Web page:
I’m grateful to Kaitlin for the opportunity to share, and I look forward to continued conversations and information sharing!


#scholarAfrica workshop: Learning and sharing about online discoverability of African research

#scholarAfrica Discoverability Workshop group photo

Great workshop on discoverability of African scholarship thanks to @openuct and @CarnegieCorp #scholarAfrica (photo credit: @iHubResearch)

Back to the office today after a very fruitful 2-day workshop on strategies to enhance the online discoverability of African scholarship. It was great to meet new people from different countries (Ghana, Kenya, Senegal, South Africa, Mexico, UK, Uganda and USA) and I felt really privileged for having been given the opportunity to share the experiences of the International Livestock Research Institute (ILRI) communications team in using social media to communicate our research.

Research agencies represented included the Regional Universities Forum for Capacity Building in Agriculture (RUFORUM), TrustAfrica, the African Population and Health Research Center (APHRC), the African Leadership Centre, the Council for the Development of Social Science Research in Africa (CODESRIA) and ILRI.

The OpenUCT Initiative organized the workshop in collaboration with Carnegie Corporation.

The Twitter hash tag for the workshop was #scholarAfrica and we noted quite a buzz on Twitter on the subject of online visibility of research from Africa and related issues such as open access to outputs and datasets. We plan to keep the #scholarAfrica hash tag going, as the end of the workshop should not mean the end of the conversations :-)

Highlights of the discussions were curated on Storify by Nanjira of iHub Research. Check out the summaries of Day 1 and Day 2We published the presentations on Zenodo (this was the first I heard of this online publishing channel which automatically assigns a DOI, thereby permanently curating the presentations — cool!)

Access the individual presentations via the links below.

And finally… some photos of the event.

Towards increased discoverability of African scholarship

Some time in January this year, I accepted an invitation to take part in a workshop in Nairobi on promoting the discoverability of African scholarship online.

Well, the 2-day workshop starts tomorrow and is organized by the OpenUCT Initiative of the University of Cape Town in collaboration with the Carnegie Corporation. It’s primarily targeted at Africa-based Carnegie grantee organizations involved in research in agriculture, health and social sciences.

Interestingly, the invitation to participate in the workshop came via a direct-message tweet from Michelle Willmers, program manager of the OpenUCT Initiative! A few tweets, emails and a Skype call later and I was all set to participate as one of the speakers. Social media is surely changing the dynamics of how we work, network and achieve results!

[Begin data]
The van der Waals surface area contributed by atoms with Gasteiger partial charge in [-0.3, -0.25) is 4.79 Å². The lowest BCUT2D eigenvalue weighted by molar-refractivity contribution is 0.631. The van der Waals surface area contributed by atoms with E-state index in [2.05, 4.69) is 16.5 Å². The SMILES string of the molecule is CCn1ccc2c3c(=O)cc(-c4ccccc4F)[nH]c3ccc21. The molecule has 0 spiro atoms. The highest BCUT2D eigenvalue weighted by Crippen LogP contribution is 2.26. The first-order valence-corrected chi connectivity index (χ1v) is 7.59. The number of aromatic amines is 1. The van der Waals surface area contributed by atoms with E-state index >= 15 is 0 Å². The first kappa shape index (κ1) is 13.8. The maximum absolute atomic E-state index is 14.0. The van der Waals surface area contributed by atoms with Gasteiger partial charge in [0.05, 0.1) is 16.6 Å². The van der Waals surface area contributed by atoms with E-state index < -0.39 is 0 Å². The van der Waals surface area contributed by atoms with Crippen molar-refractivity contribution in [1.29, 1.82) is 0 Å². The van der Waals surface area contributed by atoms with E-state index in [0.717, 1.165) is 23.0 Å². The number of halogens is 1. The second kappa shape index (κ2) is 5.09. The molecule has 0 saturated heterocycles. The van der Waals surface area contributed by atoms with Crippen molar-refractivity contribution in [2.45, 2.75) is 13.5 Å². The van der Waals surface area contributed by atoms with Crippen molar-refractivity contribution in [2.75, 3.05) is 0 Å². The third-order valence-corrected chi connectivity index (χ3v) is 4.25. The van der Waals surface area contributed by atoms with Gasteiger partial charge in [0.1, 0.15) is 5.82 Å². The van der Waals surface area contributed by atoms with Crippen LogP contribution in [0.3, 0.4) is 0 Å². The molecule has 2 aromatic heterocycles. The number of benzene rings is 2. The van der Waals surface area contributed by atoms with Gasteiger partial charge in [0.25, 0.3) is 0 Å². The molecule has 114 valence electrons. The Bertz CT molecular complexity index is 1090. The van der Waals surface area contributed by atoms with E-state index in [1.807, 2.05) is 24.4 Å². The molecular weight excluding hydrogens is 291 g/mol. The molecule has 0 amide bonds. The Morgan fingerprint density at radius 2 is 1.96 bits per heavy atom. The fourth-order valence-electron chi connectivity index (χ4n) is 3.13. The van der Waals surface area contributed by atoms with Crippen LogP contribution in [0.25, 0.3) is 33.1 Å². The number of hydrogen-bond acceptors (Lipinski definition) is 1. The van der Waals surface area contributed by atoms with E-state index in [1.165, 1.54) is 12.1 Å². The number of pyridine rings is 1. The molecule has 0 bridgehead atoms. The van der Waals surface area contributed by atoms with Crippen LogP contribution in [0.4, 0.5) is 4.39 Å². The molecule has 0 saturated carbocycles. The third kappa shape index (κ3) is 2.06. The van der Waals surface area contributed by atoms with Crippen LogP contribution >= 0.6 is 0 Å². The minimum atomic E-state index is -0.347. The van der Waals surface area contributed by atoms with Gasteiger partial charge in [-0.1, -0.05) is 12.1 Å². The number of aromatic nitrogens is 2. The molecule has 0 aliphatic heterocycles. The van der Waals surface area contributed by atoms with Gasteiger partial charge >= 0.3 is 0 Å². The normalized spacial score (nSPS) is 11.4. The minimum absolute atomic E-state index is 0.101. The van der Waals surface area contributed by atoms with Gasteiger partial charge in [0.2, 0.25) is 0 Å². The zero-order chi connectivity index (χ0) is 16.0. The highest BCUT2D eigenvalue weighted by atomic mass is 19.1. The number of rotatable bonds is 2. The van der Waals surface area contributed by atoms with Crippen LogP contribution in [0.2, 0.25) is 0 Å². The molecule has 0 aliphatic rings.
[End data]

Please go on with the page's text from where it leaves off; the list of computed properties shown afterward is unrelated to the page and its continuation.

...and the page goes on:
The Open Access movement is growing steadily  and the International Livestock Research Institute (ILRI), the organization I work for, is committed to making its research outputs freely open and accessible, so I’m happy to be contributing to the workshop as one of the speakers.

I’ll be addressing the issue of discoverability in the local context, drawing on our experiences at ILRI of using social media as part of a research communication strategy to complement our open access institutional repository.

Looking forward to it… two days of learning, networking, meeting new people and putting faces to Twitter handles!

University of Nairobi goes all-out on open access

UoN e-repository notice to alumni

In today’s Standard newspaper, the University of Nairobi has an announcement to its alumni regarding the University’s electronic repository. All students — past and present — are called upon to provide electronic copies of their theses and other research outputs for uploading into the repository.

“The exercise is in line with the University’s Open Access Policy which was adopted in December 2012 and whose objective is to increase the visibility and impact of the University’s research output,” the statement reads in part.

Kudos, UoN! This is a step in the right direction… hopefully other universities and university colleges will follow suit in making their scholarly outputs readily available and accessible.

Open Access Week 2013: Redefining Impact

OpenAccessWeek2013Open Access Week is upon us again. From 21 to 27 October 2013, the worldwide community of Open Access advocates will commemorate this global event, now in its sixth year, to promote Open Access as a new norm in scholarship and research. The theme of this year’s Open Access Week is “Redefining Impact”.  I’m interested to glean ideas on how researchers can use Open Access to enhance the impact of their research.

Open Access refers to the free, immediate, online access to the results or outputs of scholarly research for use or re-use as required. The two main routes towards Open Access are publishing research articles in Open Access journals and posting research outputs in an online institutional repository or archive.